The Big Picture
Deming art teacher Jesse Kriegel paints murals of the ancient Mimbres people

Seeking the Wave
The Paria Canyon - Vermilion Cliffs Wilderness — spectacular beauty, but at a cost

Forest Firestorm
Debating the Forest Service's new Travel Management rules

A Dangerous Point
Exploring the Point of Rocks, along the perilous Jornada del Muerto

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Editor's Note
Desert Diary
Southwest Gardener
Henry Lightcap's Journal
100 Hikes
The Starry Dome
Talking Horses
Ramblin' Outdoors
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Continental Divide

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Red or Green

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Arts Exposure

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Body, Mind
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Avesa: New Beginnings

About the cover



Holding Harmful

Grant County rams through a tax increase — seemingly, just because it could.


Apparently, democracy is just too much trouble for the Grant County Commission. You may recall how, a year ago, commissioners and other local officials pushed a ballot initiative that would have raised gross receipts taxes (GRT) by 1/4% to fund a $10 million wish list of "economic development" projects. Voters soundly rejected that boondoggle by a two-to-one margin.

Not ones to take "no" for an answer, especially from pesky voters, the commissioners abruptly passed their own GRT increase last month. Don't like a 1/4% increase, voters? Fine, the commission seemed to be saying, see how you like an even bigger, 3/8% increase! The town of Silver City opposed the tax hike (for excellent reasons we'll get to below), as did members of the public at the meeting. But commissioners seemed impatient with such input and chose to ignore it.

Where will the $1.6 million to $1.9 million raised annually by this increase go? Later in the meeting the commissioners quickly passed a "Notice of Intent" to dedicate the funds to a bond issue they intend to slam through this month. No details were provided, but commission chairman Brett Kasten told GilaCommunity.net after the meeting that funds would pay for:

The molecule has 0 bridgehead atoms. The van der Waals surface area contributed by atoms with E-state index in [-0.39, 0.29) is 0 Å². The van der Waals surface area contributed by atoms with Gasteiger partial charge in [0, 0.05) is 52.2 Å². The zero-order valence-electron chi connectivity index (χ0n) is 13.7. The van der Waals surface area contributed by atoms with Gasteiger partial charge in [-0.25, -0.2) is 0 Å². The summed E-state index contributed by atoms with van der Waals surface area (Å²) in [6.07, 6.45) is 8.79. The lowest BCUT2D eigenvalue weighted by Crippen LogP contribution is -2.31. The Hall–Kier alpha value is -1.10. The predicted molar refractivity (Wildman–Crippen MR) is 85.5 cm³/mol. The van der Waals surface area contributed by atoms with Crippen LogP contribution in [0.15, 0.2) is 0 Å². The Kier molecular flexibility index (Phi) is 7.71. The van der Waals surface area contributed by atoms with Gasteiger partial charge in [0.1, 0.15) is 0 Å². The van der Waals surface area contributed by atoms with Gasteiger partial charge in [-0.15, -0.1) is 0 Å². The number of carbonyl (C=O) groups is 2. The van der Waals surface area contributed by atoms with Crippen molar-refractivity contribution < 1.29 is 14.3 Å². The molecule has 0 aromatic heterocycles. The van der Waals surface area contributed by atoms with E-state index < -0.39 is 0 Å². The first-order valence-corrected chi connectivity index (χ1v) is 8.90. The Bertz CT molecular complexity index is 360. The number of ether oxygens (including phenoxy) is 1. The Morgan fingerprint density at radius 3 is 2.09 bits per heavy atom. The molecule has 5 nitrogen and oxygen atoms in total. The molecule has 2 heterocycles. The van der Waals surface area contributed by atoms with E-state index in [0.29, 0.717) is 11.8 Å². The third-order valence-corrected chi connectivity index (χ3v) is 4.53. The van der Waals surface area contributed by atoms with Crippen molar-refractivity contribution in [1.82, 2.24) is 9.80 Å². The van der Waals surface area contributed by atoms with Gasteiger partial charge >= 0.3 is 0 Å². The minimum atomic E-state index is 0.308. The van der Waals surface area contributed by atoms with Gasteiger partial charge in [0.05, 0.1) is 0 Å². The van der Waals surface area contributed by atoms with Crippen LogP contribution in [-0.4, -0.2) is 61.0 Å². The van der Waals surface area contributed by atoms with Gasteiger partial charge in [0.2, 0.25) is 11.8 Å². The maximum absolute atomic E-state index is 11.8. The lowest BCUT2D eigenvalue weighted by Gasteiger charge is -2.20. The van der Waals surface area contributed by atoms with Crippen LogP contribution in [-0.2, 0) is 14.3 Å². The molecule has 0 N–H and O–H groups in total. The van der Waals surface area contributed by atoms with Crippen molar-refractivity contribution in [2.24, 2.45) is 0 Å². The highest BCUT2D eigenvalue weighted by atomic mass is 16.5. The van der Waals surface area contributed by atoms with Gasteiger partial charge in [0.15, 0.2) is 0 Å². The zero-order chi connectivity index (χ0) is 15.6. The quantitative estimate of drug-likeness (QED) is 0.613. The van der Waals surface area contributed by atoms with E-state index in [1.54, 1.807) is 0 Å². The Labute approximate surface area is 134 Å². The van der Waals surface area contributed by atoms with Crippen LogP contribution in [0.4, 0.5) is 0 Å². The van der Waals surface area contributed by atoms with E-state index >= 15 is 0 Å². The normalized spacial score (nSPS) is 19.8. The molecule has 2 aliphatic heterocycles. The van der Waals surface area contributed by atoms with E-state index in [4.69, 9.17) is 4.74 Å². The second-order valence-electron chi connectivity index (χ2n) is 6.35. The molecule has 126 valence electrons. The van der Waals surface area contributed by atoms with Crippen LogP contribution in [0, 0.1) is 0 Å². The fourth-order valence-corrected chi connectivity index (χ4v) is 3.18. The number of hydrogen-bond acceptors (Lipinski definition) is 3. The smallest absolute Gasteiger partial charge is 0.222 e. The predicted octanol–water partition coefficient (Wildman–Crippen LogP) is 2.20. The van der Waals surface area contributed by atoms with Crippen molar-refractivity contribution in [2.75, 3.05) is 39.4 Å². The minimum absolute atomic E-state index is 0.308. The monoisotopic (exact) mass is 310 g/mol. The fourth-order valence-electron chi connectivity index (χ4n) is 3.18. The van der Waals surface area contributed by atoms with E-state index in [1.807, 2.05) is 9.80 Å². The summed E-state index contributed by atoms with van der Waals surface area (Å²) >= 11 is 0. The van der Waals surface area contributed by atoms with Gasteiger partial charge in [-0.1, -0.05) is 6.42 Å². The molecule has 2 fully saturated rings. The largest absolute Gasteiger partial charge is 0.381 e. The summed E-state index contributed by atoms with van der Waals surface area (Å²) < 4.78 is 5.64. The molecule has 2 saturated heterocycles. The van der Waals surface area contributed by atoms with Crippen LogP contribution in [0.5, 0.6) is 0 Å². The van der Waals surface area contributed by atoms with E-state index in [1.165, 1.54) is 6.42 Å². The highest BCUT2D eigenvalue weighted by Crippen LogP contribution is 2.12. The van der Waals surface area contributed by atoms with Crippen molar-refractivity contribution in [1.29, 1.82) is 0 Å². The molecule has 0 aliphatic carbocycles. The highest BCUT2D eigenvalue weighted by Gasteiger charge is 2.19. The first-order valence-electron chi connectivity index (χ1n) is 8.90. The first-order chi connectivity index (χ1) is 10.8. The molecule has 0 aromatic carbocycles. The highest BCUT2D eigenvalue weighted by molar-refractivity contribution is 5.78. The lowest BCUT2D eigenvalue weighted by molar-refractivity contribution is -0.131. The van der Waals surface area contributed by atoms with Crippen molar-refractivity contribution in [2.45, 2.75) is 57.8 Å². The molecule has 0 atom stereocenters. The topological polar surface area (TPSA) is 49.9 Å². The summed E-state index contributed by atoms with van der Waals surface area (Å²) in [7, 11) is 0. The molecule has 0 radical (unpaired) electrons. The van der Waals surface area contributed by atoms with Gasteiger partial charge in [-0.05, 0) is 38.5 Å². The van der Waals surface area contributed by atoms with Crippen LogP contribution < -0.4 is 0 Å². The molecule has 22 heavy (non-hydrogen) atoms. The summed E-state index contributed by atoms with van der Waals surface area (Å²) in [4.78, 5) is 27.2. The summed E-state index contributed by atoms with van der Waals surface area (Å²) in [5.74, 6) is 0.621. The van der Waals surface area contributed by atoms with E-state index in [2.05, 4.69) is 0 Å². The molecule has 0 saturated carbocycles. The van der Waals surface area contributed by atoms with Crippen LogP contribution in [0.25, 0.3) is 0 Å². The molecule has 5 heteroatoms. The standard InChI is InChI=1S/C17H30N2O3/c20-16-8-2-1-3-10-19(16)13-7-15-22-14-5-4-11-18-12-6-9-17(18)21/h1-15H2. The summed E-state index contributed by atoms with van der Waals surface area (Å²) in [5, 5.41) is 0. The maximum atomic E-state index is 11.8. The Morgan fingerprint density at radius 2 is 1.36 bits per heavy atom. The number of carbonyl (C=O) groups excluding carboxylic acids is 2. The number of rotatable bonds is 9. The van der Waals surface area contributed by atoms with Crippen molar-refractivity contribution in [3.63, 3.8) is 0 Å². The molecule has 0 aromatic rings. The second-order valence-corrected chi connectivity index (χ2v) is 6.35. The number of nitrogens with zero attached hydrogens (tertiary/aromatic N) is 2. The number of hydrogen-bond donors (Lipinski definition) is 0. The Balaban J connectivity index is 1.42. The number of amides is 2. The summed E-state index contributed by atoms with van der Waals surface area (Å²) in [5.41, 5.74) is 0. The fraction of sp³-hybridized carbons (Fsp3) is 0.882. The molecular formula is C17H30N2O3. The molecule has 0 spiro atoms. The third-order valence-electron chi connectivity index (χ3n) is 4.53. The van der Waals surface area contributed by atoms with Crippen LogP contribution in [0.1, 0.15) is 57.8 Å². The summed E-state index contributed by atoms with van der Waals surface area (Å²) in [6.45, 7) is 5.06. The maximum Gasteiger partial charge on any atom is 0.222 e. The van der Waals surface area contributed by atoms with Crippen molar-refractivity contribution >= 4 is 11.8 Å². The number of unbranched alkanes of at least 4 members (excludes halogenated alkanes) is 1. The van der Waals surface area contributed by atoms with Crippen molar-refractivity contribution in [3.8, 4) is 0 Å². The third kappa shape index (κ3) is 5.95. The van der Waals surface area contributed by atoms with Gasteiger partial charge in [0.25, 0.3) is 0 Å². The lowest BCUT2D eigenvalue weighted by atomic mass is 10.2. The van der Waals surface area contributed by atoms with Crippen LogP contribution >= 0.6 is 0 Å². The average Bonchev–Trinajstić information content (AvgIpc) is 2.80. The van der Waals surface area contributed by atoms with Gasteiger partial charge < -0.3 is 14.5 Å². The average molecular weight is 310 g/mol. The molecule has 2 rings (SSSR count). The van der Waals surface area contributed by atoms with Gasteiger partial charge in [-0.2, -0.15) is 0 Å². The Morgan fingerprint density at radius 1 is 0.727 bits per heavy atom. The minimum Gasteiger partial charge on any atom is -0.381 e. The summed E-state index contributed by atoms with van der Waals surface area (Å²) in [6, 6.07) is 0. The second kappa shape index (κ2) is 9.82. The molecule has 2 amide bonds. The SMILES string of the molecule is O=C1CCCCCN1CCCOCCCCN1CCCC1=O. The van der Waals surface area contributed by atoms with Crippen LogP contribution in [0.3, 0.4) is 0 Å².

• Fixing the inside of the Business and Conference Center
  • A new electrical and HVAC system for the district court building
  • Finishing the front of the county administration building
  • A county detox center with continuum of care.

Individually, each of these may be worthy of funding. (We need to get over the notion, though, that the ex-WalMart on Hwy. 180, shared with Ace Hardware, is a "convention center." No one is going to hold a "convention" in a town with minimal air service, almost an hour off the interstate.) Exactly where this latest wish-list came from, however, is curious. Did it spring full-blown from the heads of the county commission? Or did they cook it up in private, in violation of the open-meetings law?


We've already railed against the regressive GRT — the last time local officials, apparently thinking tax dollars drop from the sky, tried to boost it. But this increase, paradoxically, will actually cost the county money from the state even as it hits citizens in the wallet regardless of ability to pay.

The county commission was taking advantage — if you can call it that—of poorly written legislation rushed through the state legislature in the closing hours of the 2013 session. That bill began a 15-year phase-out of the state's "hold harmless" payments meant to make up for the loss of gross receipts taxes on food and medicine, repealed during the Richardson administration. Grant County would ultimately lose $350,000 a year and Silver City would lose $1.7 million. The 2013 bill allowed counties and municipalities to raise GRT rates up to 3/8%, without a vote of residents, to offset these losses.

But Grant County falls below a 40,000-population threshold set in the bill; it could choose to keep the hold-harmless funding. As Kasten acknowledged after the meeting, the county did not have to raise taxes to make up for a pending loss of state funds. Now that commissioners have chosen to grab that 3/8%, however, that exemption from the phase-out vanishes. So county taxpayers lose $350,000 a year from the state while forking out $1.6 million or more from their own pockets.

With a population above the 10,000 threshold for municipalities, Silver City was already faced with losing its hold-harmless funds — and having to raise taxes to compensate. "Even after taking every action available to us, we'll still be short," warned Mayor Mike Morones. Worse, those inevitable tax increases will now come on top of the county's unnecessary tax grab.

As of Jan. 1, 2015, consumers in Silver City — where most of the county's stores and service providers are—will pay 7.75% on non-food or -medical purchases. If the town eventually phases in its own 3/8% hike, that will total 8.125%. That would be higher than the current rate of any municipality in New Mexico besides Santa Fe, Espanola, Ruidoso, Gallup, Red River and Taos. (Other places, of course, may raise their own rates to make up for the hold-harmless phase-out.) Most of those places have per-capita incomes well above Silver City's.